During the patterning operations above described the cams 116, 98, 96-and 90 are withdrawn (except during plain sole formation when cam 116 has the action just described). The cams 90 and 98 are involved in transfer and the cam 96, which is vertically movable, is used to continue the lowering of needles after withdrawal of cam 98 and is active only at the beginning of the ring toe and welt. Cam 69 is out of action during the knitting of the heel and toe, and cam 116 is moved asdescribed to engage long or long and medium butts 22 for plain sole formation. Cam 59 is xed throughout all operations.
In conventional machines of the superposed cylinder type a cam corresponding to 96 is used to lower into the knitting path needles which have been inactive during heel and toe knitting and under this cam and moving with it is an inverted cam generally used to raise the instep needles to an inactive level where they remain during the same operations. However, in the present machine the function of cam 96 is somewhat different and the raising o f needles, rather than by the inverted cam, is accomplished by cam 88. Their special operation, together with ,the operationof other cams in the present machine, may
. be described as follows:
During the loopers rounds all needles are operating in the lower cylinder with cams 88 and 90 fully withdrawn and cam 96 in its lower position so that butts 20 follow a horizontal path at clear height under cam 118 In order to transfer alternate needles to the upper cylinder prior to beginning the welt of the next stocking a cam 114 correspondingto butts 33 only (see Figure 2) on jacks associated with the sliders of the intermediate needles, i.e.,
those which are to knit in the lower cylinder, moves into action, as does cam 90, while cam 88 moves partially in opposite short butts 20 to engage medium butts and move fully in. All needles `are now being transferred to the upper cylinder and through theaction of cam 114 which is stepped in to first engage and lower long butts and then short butts of the series 33 the intermediate needles are returned to the lower cylinder where they remain during l x l rib knitting. After the transfer, and just prior to beginning of the welt, cam 90, used only to complete the transfer of ,needles to the upper cylinder, is stepped outy of action, as is the cam-114 which lowered the intermediate jacks by action on butts 33, and carn 108 is raised in order that the jacks 26 may not be lowered to interfere with sliders 6 during the welting operation.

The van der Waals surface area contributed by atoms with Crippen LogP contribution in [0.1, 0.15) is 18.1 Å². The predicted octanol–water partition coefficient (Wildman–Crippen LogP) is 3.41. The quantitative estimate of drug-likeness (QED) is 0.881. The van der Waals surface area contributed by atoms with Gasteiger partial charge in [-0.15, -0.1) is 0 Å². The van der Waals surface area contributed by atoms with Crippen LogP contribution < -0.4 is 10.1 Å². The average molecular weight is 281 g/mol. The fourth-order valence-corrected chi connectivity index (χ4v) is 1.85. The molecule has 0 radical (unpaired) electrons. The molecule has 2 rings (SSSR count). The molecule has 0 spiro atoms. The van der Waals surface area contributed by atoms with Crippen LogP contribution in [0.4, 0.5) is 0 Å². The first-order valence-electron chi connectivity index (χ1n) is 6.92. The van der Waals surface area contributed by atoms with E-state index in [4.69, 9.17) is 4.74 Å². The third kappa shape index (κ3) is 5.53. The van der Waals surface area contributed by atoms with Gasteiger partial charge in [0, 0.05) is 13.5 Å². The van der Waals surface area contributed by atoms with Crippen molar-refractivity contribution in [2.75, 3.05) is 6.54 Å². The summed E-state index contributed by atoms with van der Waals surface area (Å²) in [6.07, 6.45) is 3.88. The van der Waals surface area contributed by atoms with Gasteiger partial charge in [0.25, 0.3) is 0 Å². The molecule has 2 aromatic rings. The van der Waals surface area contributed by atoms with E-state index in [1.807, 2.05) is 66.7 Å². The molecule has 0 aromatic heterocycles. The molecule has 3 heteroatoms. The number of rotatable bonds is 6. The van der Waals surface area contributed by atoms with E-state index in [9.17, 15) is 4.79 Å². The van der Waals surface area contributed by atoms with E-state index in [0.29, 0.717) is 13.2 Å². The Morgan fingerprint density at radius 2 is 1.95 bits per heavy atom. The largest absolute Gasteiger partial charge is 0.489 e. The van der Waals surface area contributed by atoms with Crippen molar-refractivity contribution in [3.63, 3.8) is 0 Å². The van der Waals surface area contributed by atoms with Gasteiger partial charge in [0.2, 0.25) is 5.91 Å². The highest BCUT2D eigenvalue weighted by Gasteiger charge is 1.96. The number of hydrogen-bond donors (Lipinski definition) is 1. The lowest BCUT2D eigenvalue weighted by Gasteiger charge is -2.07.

While knitting the rib top, cam 88 is left in action but since cam 90 is inactive the lower sliders do not reach the dividing cam 92 and, consequently, no transfer is effected. However, while the top is being knit and preparatory to beginning a transfer which will be necessary if a leg having a different rib arrangement is desired, cam 88 is moved out to miss the medium and short butts 20 allowing them to pass at clear height to provide a gap so that when starting the transfer, cam 90 may be moved fully in, to raise sliders 18 by rst engaging--thebutts 22 of sliders having long butts 20 which are being elevated by cam 88. At thistime cam 88 is fully returned to feed Aall lower sliders to cam 90 transferring all needles to the upper cylinder. During this operation cam 69 is moved into action, cam 96 is raised, cam 116 is stepped out of action and cam 108 is lowered to engage butts 32 of selectors 26 and feed butts 32 to their respective cams 114, certain of which are in action due to the arrangement of pins in the pattern drum 115, causing desired needles to be transferred to knit yin the lower cylinder.
On the last revolution prior to reversal of the needle cylinder to begin heel knitting, cam 9S is moved in opposite the short vbutts 8 of the upper sliders to engage and lower the sliders having long and medium butts, transferring the needles of the sole series, which have been in the upper cylinder, to the lower cylinder. Cam 88 moves out to miss .the medium and short butts 20 of the lower sliders of the sole series and cam 98 is completely withdrawn. While the upper sliders are beingy lowered by cam 98 all cams 114 `are withdrawn, cam 108 is fully raised and cam 69 is withdrawn permitting the lower instep sliders to follow their inactive heel height path. The lower sliders after passing down stitch cam 48 have been rising on cam 54 and moving down under cam 59, but, as just described, the cams have now been arranged to place the lower instep sliders in the inactive heel race, and in order toelevate the lower sole sliders to their clearing or knitting race preparatory to the rst reverse stroke of the needle cylinder, cam 58 is fully withdrawn and cam 116 is introduced during passage'of short butts 22 to engage and elevate the lower sole sliders having medium and long butts 22. Heel knitting then proceeds in conventional fashion.